('AMUKO', 100, 1000, 10000, 100000, 1000000)
If you want to insert or update a row, you can just do that:
(SELECT * FROM (VALUES ('ZITKS', 61, 601, 6001, 60001, 600001)) Dummy(alternate_key, col_1, col_2, col_3, col_4, col_5)) S
T.alternate_key = S.alternate_key
NOT MATCHED THEN
INSERT VALUES (alternate_key, col_1, col_2, col_3, col_4, col_5)
MATCHED AND T.col_1 != S.col_1 THEN
T.col_1 = S.col_1,
T.col_2 = S.col_2,
T.col_3 = S.col_3,
T.col_4 = S.col_4,
T.col_5 = S.col_5
If you want to insert/update more than one row at once, you can super-charge the idea using Table-Value Parameters, that you can just send from your .NET application.
Easy, powerful and effective
Yesterday has been published my Q&A interview on my Pre-Conference Workshop at SQL Pass 2012. It’s a good way to understand what will be discussed in the workshop, so if you’re interested or you’re into the Data Warehouse / Business Intelligence field and want to understand how the Agile approach can help you, you can read it here:
I’ve received a buch of emails from PASS Summit “First Timers” that are also somehow new to SQL Server (for “somehow” I mean people with less than 6 month experience but with some basic knowledge of SQL Server engine) or are catching up from SQL Server 2000. The common question regards the session one should not miss to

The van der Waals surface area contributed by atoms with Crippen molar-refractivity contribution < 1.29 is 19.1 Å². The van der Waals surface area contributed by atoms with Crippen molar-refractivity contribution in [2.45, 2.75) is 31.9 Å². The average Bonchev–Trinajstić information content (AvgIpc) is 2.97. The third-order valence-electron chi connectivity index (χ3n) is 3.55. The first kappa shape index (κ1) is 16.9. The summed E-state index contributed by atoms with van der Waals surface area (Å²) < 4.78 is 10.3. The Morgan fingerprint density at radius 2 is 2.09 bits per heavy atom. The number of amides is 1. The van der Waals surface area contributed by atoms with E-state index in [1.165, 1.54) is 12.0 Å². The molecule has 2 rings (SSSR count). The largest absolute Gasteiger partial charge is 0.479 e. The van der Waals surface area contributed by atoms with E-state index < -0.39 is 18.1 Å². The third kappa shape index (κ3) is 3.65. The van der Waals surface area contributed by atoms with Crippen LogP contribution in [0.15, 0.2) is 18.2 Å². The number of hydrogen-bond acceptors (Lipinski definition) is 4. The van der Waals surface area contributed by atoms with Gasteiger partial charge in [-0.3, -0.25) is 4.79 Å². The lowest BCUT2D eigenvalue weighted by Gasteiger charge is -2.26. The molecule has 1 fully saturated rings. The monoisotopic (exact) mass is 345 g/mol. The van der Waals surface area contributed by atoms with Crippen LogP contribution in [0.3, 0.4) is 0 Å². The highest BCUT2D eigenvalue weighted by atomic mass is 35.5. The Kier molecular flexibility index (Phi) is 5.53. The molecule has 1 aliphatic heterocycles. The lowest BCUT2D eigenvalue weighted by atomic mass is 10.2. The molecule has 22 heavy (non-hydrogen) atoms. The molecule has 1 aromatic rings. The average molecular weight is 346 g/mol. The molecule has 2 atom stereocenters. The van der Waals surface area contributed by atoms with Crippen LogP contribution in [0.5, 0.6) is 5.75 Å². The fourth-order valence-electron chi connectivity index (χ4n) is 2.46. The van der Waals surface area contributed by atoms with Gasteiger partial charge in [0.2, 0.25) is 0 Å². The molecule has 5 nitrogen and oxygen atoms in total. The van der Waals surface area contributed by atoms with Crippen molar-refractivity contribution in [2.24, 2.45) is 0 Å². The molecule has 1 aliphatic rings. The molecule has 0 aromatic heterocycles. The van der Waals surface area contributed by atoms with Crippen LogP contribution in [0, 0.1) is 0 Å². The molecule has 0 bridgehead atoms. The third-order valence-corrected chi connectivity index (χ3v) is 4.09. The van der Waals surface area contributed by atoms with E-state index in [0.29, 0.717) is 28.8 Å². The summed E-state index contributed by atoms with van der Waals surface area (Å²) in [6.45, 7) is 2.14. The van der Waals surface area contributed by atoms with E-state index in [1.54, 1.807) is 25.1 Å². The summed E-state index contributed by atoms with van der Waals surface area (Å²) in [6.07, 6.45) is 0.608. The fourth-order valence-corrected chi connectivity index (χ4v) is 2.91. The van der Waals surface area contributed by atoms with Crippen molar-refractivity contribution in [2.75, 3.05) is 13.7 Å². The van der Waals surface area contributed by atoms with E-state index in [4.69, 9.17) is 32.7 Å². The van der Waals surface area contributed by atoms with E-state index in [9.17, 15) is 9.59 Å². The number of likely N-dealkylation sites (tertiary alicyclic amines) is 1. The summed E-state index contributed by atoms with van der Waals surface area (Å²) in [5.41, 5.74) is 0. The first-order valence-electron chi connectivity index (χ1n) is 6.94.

- have a broad view of the entire SQL Server platform
- have some insight into some specific areas of SQL Server
Given that I’m on (semi-)vacantion and that I have more free time (not true, I have to prepare slides & demos for several conferences, PASS Summit - Building the Agile Data Warehouse with SQL Server 2012 - and PASS 24H - Agile Data Warehousing with SQL Server 2012 - among them…but let’s pretend it to be true), I’ve decided to make a post to answer to this common questions. Of course this is my personal point of view and given the fact that the number and quality of session that will be delivered at PASS Summit is so high that is very difficoult to make a choice, fell free to jump into the discussion and leave your feedback or – even better – answer with another post. I’m sure it will be very helpful to all the SQL Server beginners out there.
I’ve imposed to myself to choose 6 session at maximum for each Track. Why 6? Because it’s the maximum number of session you can follow in one day, and given that all the session will be on the Summit DVD, they are the answer to the following question: “If I have one day to spend in training, which session I should watch?”.
Of course a Summit is not like a Course so a lot of very basics concept of well-established technologies won’t be found here. Analysis Services, Integration Services, MDX are not part of the Summit this time (at least for the basic part of them).
Enough with that, let’s start with the session list ideal to have a good Overview of all the SQL Server Platform:
for what concern Database Development, I recommend the following sessions
For Business Intelligence Information Delivery
and for Business Intelligence Architecture & Development
Beside the listed sessions, First Timers should also take a look the the page PASS set up for them:
See you at PASS Summit!
After saveral years of silence, Fabian Pascal, has started to work again on its DB Debunkings website! The site has now been moved on blogspot and can be found here